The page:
Horror movies are a tough nut to crack. Anyone can put a bunch of “boo, gotcha” scares or some grotesque gore into an hour and a half flick and call themselves a horror filmmaker, but the true masters aim for something higher. Or lower… get it? Yeah…
Soul to Keep is one of those films that aims to be something more while paying its dues to what has come before. It tells the story of a group of young adults that go to a creepy old house for a weekend of fun. Of course, there’s some evil thing lurking that they decide to bring to their world because they don’t have horror movies in their world to teach them not too. What ensues is equal parts Cabin in the Woods, Evil Dead, Scary Movie, and something unique.
There’s actually a few things that make this movie unique and one of the most obvious is the inclusion of the deaf character, Tara. Sandra Mae Frank does a delightful job portraying Tara, and the rest of the cast does an amazing job at seeming like natural signers. LRM Online had the opportunity to speak with filmmakers David Allensworth and Moniere who stated that Tara came later in the story development and was not a part of the original script.
This is an important factor to keep in mind while watching the film and seeing how organic Tara and her friends’ use of American Sign Language feels. Tara is in no way hindered by her biological limit, and the filmmakers go out of their way to ensure her “disability” is just a part of who she is, not a focus of the movie. She really is just “one of the kids” when all the bad stuff goes down. This is a breath of fresh air in an era of filmmaking where people are constantly trying to pat themselves on the back for putting this or that type of person in their film.
The movie does a great job of paying homage to the horror movies of old but not in a patronizing way. The writers crafted a story that provides good twists and a final act that will leave the audience in awe. There’s not a wasted moment in this film and the writers did everything they could to make sure of that. This movie benefits from not being a gore focused film. It earns its scares through the story and character development and never settles for cheap moments. Okay, there are moments where the demon is passing on its demon-ness and that is as close a “gotcha” scare this film has, but still better than may modern films’ “boo” moments. I found myself enjoying this movie’s attempts to give me nightmares.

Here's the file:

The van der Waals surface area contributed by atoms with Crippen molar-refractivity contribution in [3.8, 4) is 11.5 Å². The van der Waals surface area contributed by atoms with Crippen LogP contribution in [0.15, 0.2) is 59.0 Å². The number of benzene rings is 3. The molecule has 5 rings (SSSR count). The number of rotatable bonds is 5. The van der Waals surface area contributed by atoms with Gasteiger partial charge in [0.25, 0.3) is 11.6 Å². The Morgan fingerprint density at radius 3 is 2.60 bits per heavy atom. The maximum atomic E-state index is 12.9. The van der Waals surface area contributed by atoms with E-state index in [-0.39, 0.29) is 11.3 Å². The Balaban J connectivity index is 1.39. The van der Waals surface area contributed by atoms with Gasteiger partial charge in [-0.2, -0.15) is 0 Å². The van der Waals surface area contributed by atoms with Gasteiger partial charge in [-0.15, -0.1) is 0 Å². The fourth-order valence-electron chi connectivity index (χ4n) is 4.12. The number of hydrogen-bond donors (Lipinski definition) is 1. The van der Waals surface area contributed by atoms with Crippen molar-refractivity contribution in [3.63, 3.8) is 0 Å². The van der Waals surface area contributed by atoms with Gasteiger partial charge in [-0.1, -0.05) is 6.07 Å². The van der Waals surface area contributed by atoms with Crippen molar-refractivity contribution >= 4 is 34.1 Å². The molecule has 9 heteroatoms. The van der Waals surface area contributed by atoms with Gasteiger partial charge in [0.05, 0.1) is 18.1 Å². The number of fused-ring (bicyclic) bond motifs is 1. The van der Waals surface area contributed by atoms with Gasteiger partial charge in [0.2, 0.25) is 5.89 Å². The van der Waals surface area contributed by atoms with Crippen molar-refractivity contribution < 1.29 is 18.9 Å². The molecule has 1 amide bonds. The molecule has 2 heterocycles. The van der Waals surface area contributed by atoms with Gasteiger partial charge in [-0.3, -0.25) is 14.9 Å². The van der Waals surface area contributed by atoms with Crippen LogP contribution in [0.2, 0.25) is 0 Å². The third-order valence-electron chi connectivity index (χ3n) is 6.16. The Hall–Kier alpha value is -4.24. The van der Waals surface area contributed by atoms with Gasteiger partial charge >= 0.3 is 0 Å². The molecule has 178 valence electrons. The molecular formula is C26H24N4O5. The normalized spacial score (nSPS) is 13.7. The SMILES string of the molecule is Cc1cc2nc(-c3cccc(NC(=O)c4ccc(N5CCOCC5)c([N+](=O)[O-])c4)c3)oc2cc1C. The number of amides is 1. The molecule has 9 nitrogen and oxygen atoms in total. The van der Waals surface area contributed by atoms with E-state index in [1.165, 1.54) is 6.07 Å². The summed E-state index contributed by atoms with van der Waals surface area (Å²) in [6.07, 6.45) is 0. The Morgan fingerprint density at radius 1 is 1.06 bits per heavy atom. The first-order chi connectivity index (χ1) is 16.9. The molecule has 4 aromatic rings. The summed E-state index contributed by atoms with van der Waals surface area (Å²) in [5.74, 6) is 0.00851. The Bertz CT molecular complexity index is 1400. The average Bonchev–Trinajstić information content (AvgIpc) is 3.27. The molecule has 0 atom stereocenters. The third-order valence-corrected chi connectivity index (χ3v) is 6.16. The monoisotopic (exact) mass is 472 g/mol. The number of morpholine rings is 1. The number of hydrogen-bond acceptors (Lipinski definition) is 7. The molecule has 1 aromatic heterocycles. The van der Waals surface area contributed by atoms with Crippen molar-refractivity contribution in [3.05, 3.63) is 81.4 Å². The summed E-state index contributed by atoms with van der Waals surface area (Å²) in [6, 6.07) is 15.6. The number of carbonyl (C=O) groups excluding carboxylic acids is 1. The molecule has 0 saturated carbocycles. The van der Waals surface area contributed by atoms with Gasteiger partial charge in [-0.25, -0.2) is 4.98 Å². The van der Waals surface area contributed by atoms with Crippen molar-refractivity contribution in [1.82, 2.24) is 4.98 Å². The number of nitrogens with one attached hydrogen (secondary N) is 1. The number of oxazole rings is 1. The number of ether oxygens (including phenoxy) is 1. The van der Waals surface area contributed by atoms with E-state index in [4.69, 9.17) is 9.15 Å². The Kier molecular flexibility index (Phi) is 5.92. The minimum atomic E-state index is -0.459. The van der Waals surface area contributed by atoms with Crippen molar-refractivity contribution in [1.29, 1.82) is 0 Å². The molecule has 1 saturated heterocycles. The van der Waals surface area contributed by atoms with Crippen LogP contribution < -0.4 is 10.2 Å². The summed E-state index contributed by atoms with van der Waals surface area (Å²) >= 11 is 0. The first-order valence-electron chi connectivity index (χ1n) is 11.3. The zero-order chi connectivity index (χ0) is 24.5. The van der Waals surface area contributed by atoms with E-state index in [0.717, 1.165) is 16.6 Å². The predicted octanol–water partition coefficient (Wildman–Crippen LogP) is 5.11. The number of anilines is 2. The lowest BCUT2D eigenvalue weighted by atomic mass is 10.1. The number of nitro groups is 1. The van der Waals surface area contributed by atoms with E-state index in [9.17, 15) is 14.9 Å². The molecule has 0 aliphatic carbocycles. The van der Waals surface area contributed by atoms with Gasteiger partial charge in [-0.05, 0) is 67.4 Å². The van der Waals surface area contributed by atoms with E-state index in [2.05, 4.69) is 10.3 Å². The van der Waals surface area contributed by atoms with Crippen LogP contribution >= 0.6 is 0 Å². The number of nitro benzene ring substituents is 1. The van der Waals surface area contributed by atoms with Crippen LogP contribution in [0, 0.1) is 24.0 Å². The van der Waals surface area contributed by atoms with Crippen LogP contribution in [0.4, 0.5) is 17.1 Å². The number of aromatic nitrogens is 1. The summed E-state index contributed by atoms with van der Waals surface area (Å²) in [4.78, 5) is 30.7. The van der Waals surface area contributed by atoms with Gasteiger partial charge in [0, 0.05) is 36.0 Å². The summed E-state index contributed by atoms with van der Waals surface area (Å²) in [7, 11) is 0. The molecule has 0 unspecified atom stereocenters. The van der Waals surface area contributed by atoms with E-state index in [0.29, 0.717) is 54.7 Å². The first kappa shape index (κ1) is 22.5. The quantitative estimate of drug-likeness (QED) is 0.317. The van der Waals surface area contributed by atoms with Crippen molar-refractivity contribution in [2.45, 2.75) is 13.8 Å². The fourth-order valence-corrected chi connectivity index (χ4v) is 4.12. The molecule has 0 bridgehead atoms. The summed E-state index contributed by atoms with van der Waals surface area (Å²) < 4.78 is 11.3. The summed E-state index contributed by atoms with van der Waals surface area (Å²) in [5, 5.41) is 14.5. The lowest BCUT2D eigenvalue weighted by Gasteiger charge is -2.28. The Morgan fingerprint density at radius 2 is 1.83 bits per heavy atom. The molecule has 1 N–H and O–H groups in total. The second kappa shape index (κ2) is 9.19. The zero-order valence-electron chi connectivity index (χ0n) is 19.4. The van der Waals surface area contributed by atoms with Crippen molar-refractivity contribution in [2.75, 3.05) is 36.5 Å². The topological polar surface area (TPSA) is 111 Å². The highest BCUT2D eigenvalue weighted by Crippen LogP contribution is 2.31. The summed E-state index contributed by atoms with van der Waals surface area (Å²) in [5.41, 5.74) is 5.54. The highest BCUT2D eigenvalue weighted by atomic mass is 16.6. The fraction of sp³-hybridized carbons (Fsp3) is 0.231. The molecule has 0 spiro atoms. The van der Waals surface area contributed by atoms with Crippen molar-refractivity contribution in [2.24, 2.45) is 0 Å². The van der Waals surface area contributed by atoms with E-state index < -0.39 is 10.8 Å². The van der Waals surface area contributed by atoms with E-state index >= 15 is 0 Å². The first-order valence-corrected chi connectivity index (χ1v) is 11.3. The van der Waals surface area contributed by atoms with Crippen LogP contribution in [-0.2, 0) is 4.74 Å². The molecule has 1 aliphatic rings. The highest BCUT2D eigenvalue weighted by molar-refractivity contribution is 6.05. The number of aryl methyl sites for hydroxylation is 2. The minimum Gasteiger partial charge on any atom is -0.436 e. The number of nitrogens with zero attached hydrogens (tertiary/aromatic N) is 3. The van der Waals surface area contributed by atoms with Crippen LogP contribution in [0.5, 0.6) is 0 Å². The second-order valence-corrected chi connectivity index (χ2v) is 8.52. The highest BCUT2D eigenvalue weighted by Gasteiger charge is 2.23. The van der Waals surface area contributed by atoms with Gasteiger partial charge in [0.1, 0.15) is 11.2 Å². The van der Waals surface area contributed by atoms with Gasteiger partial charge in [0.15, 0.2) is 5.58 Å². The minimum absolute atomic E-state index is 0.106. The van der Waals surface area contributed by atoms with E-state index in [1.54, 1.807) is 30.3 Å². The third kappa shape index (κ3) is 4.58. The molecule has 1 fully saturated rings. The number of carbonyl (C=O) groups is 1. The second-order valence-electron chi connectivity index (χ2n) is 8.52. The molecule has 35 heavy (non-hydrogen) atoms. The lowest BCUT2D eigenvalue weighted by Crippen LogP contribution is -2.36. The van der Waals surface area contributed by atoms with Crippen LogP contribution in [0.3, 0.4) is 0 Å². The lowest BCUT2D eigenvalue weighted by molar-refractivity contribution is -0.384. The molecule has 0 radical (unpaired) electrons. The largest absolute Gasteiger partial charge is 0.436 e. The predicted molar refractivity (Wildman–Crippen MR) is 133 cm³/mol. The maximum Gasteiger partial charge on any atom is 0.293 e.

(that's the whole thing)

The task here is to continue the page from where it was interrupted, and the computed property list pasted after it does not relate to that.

This is a true ensemble film and no one person carries the film on their shoulders. The story follows a mostly logical arc, with a traditional suspension of belief, and never seeks to be more or less than a good horror movie. This type of simplicity is a good thing. There are great twists that some may see coming, and others won’t, but in the end, you will feel satisfied having watched this flick. The few complaints I have could be addressed with a larger budget (special effects), and some smoother performances from some of the characters. Especially from Craig Fogel who had to bring the narcissistic millennial to life. It’s not that he fails to do this, only that it comes off a bit too forced. I am a narcissist, trust me, it’s hard to fake. I guess that means he’s a better man than I am.
Overall this movie delivers something fresh. In an age of horror remakes and reboots, the filmmakers aimed to be different and they succeeded. I put this with movies like Behind The Mask: The Rise of Leslie Vernon. These movies aim to provide viewers with what they know while tickling their fancy for something fresh. Great job you demon raising kids!
Soul to Keep is on digital, on demand, and home video today, April 2nd!
OVERALL SCORE: A-
Similar Films: Behind The Mask: The Rise of Leslie Vernon, The Cabin In The Woods, and The Evil Dead